Across the spectrum of the beverage arena, a major prevailing topic has been replacement of manual operational tasks with new or improved technological methods. Questions are designed to help figure out whether your company has the “automated mindset.” To what extent have the various phases of the beverage production process evolved? What is your warehouse’s current status? What are the goals of future projections?
Discussions will focus on some evolution transitions and the potential of designing and operating the ultimate — a totally automated production packaging line.
It’s always best to start at the beginning, and the approach to total automations begins with Phase I — product processing, and whether the product is a carbonated soft drink (CSD), beer, wine, spirit, juice and/or energy drink, the “are you automated” mindset has existed for many years. In most product processing, ingredient mixing or formulation was, and in some in cases still is, performed manually with methods used since the beginning.
Yet, the evolution to automation typically has involved graduated tanks, volumetric controlled pumps, and an array of digital equipment that are designed to make inroads in the steps from manual to automated operations. As products and ingredients changed and more SKUs hit store shelves, the need for more accuracy, speed and quality assurance of measuring became a necessity within beverage operations.
The next step in Phase I was the advent of the computer and equipment advancement in which all tasks became computer programmed so that the packaging line could execute according to time, place and sequence. An excellent example is a totally automated brewhouse, where each step of the process can be followed with diagrams on monitors.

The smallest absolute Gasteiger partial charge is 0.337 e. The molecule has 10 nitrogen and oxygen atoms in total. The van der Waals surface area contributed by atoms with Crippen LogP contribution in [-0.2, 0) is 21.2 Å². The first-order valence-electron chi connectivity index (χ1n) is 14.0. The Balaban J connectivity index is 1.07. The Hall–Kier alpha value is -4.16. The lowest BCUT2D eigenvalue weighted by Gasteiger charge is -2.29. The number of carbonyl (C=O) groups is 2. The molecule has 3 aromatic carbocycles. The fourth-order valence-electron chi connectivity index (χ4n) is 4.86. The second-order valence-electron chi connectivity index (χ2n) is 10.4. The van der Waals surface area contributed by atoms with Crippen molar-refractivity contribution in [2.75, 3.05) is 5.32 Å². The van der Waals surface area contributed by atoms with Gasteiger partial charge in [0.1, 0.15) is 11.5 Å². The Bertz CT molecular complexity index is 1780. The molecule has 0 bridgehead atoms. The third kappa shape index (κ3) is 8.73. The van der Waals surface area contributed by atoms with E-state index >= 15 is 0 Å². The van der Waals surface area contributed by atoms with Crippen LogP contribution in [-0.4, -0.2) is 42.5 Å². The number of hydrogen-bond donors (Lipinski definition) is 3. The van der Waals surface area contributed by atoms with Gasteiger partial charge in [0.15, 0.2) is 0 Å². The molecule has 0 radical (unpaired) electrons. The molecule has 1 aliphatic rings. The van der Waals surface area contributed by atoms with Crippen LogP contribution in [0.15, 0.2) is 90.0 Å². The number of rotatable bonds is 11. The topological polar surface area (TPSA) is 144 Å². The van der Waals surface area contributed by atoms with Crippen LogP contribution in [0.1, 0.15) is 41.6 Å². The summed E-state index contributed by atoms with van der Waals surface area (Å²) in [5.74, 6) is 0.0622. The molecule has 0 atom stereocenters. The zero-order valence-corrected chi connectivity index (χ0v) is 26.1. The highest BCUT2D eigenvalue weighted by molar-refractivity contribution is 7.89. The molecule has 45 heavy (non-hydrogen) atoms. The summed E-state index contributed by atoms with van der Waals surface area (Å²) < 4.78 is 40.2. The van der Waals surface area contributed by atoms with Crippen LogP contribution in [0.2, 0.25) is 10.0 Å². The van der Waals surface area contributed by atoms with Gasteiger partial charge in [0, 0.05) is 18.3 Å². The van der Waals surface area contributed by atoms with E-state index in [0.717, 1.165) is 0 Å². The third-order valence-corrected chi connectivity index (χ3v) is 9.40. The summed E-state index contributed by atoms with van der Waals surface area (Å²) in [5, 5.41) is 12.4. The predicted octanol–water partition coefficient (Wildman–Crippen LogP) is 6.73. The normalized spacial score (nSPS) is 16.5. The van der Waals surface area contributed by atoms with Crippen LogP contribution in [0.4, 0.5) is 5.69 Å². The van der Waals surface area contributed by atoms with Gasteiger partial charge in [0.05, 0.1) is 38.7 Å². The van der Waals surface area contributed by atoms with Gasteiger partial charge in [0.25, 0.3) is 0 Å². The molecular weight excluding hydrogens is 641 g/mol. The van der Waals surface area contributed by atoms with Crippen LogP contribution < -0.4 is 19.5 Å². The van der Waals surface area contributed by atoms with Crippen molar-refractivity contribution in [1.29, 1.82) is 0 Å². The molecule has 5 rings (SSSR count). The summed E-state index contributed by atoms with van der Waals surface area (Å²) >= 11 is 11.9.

Within beverage processing, the automation goal probably has been attained; however, whether other segments such as packaged production also will embrace full automation remains to be seen.
In Phase II, packaged production, the evolution to automation has been going on in bits and pieces for many years dictated by constant container, product and package configuration changes. Part of the container issue is the self-manufacture of PET, which became a hybrid — manual versus semi-automatic depending on the installation’s intent.
Container handling in most beverage operations has been a manual task for cans, bottles and closures with some semi-automatic equipment depending on suppliers and volume levels. Wrap and package machines evolved from manual to online changeovers with the same occurrence for labeling machines.
Package casing has evolved from drop packing to vertical rotary, to integrated case loading. Because of the diversity of package configurations, the case packing area has and will continue to be a challenging task.
With the use of PLC, palletizing cases has become fully automated. As a result, it requires reprogramming as case patterns change. While on the surface this looks good for beverage operations, it can be a future challenge. Because palletizing cases is the end of the production packaging line, how products will be discharged to storage could present a problem if the line is totally automated.
With all the operation stations discussed, it’s apparent that a totally automated package production line is possible. The tasks that have evolved always are subject to change and even regulations over which a producer might have no control could be a detriment to the automated packaging line as intended.
The alternative to a totally automated line could be a line that is automated at each station, but not truly integrated as a unit. Ask yourself — is this a real goal or a true challenge?
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